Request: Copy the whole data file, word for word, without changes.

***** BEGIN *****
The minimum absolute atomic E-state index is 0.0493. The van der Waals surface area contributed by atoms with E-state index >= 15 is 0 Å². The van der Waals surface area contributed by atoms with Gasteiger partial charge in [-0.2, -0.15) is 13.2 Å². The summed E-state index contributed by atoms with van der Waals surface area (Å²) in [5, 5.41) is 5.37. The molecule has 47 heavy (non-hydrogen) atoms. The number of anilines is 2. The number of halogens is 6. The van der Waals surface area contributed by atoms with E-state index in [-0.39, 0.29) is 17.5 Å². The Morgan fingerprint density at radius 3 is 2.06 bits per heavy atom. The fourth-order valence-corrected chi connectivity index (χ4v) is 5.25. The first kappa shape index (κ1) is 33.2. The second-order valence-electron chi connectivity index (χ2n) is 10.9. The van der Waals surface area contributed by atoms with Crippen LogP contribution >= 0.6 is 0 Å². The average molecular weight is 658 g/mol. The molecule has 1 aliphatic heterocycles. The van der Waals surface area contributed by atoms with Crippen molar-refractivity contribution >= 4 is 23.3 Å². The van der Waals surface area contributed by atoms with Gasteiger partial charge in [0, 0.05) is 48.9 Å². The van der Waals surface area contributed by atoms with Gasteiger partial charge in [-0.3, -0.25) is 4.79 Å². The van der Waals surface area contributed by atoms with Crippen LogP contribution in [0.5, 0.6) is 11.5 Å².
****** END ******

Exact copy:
The minimum absolute atomic E-state index is 0.0493. The van der Waals surface area contributed by atoms with E-state index >= 15 is 0 Å². The van der Waals surface area contributed by atoms with Gasteiger partial charge in [-0.2, -0.15) is 13.2 Å². The summed E-state index contributed by atoms with van der Waals surface area (Å²) in [5, 5.41) is 5.37. The molecule has 47 heavy (non-hydrogen) atoms. The number of anilines is 2. The number of halogens is 6. The van der Waals surface area contributed by atoms with E-state index in [-0.39, 0.29) is 17.5 Å². The Morgan fingerprint density at radius 3 is 2.06 bits per heavy atom. The fourth-order valence-corrected chi connectivity index (χ4v) is 5.25. The first kappa shape index (κ1) is 33.2. The second-order valence-electron chi connectivity index (χ2n) is 10.9. The van der Waals surface area contributed by atoms with Crippen LogP contribution >= 0.6 is 0 Å². The average molecular weight is 658 g/mol. The molecule has 1 aliphatic heterocycles. The van der Waals surface area contributed by atoms with Crippen molar-refractivity contribution >= 4 is 23.3 Å². The van der Waals surface area contributed by atoms with Gasteiger partial charge in [0, 0.05) is 48.9 Å². The van der Waals surface area contributed by atoms with Gasteiger partial charge in [-0.3, -0.25) is 4.79 Å². The van der Waals surface area contributed by atoms with Crippen LogP contribution in [0.5, 0.6) is 11.5 Å².